MU Research Sheds Light on Nerve Regeneration Following Spinal Cord Injury
McClellan discovered how the sea lamprey, an eel-like fish, regrows the neurons that comprise the long nerve “highways” that link the brain to the spinal cord.
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Story posted: Nov. 21, 2013
By: Jeff SossamonMelody Kroll
COLUMBIA, Mo. – Fish, unlike humans, can regenerate nerve connections and recover normal mobility following an injury to their spinal cord. Now, University of Missouri researchers have discovered how the sea lamprey, an eel-like fish, regrows the neurons that comprise the long nerve “highways” that link the brain to the spinal cord. Findings may guide future efforts to promote recovery in humans who have suffered spinal cord injuries.
“There is a lot of attention to why, following a spinal cord injury, neurons regenerate in lower vertebrates, such as the sea lamprey, and why they don’t in higher vertebrates, such as humans,” said Andrew McClellan, professor of biological sciences in the College of Arts and Science and director of the MU Spinal Cord Injury Program.
The study focuses on the regrowth of a particular group of nerve cells called reticulospinal neurons, which are necessary for locomotion. These neurons are found in the hindbrain, or the brainstem, and send signals to the spinal cord of all vertebrates to control movements of the body, such as locomotor behavior. When these nerve cells are damaged by a spinal cord injury, the animal is unable to move below the level of injury. While humans and other higher vertebrates would be permanently paralyzed, the sea lamprey and other lower vertebrates have the ability to regrow these neurons and recover the ability to move within a few short weeks.
In the study, McClellan and his colleagues isolated and removed injured reticulospinal neurons from sea lamprey and grew them in cultures. They applied chemicals that activated a group of molecules, called second messengers, to see what effects they had on these neurons’ growth. They discovered that activation of cyclic AMP, a molecule that relays chemical signals inside cells, acted somewhat like an “on” switch—essentially converting neurons from a non-growing state to a growing one. However, it had no effect on neurons that had already begun to grow.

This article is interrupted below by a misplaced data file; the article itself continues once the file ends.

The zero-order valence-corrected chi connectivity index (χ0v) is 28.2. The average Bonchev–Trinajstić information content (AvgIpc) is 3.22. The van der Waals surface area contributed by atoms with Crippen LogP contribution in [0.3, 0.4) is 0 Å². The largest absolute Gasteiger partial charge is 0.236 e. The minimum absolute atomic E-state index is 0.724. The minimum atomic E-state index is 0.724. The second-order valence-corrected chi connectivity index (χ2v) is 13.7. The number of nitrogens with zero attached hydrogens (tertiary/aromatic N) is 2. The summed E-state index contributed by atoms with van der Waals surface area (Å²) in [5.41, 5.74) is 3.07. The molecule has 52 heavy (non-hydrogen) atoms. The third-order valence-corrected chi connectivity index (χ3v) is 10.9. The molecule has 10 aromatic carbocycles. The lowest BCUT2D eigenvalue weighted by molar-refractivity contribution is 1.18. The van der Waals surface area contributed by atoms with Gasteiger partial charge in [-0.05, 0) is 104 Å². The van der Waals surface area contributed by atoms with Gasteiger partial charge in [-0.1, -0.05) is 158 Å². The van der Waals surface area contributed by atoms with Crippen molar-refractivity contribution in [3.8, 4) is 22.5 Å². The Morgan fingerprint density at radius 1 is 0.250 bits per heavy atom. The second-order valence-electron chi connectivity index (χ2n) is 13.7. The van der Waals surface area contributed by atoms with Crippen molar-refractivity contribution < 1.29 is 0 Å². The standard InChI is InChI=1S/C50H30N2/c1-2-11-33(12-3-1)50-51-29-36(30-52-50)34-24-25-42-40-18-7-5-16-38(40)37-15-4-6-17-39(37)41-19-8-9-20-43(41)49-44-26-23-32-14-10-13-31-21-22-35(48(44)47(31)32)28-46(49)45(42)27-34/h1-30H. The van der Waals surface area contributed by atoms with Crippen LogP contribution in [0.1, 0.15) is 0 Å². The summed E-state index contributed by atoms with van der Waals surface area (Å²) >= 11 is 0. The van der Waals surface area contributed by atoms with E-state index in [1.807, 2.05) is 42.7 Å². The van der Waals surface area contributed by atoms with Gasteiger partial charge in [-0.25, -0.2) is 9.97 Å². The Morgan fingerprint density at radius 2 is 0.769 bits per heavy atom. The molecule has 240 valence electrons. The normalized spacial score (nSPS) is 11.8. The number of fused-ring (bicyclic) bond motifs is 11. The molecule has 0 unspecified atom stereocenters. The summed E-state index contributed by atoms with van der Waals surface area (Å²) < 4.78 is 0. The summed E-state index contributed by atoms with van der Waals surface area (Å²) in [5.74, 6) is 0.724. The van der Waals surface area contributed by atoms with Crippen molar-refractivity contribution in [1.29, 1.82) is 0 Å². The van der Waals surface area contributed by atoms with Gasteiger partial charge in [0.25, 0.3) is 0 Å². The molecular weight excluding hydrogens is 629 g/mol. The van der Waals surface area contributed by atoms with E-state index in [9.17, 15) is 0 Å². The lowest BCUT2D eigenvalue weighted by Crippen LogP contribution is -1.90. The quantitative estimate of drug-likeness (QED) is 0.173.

McClellan says that the information learned from the study may shed light on studies of neural regeneration in mammals, including humans.
“In mammals, cyclic AMP does appear to enhance neural regeneration within the central nervous system in an environment that normally inhibits regeneration,” McClellan said. “Cyclic AMP seems to be able to overcome some of these inhibitory factors and promotes at least some regeneration. Hopefully our studies with the lamprey can provide a list of conditions that are important for neural regeneration to help guide therapies in higher vertebrates, and possibly in humans.”
Contributors to the study “Cyclic AMP stimulates neurite outgrowth of lamprey reticulospinal neurons without substantially altering their biophysical properties,” include Timothy Pale and Emily Frisch, MU Division of Biological Sciences. The study was funded by the National Institutes of Health, the University of Missouri (MU) Spinal Cord Injury Program, MU Research Board and MU Research Council, and appeared in the journal Neuroscience.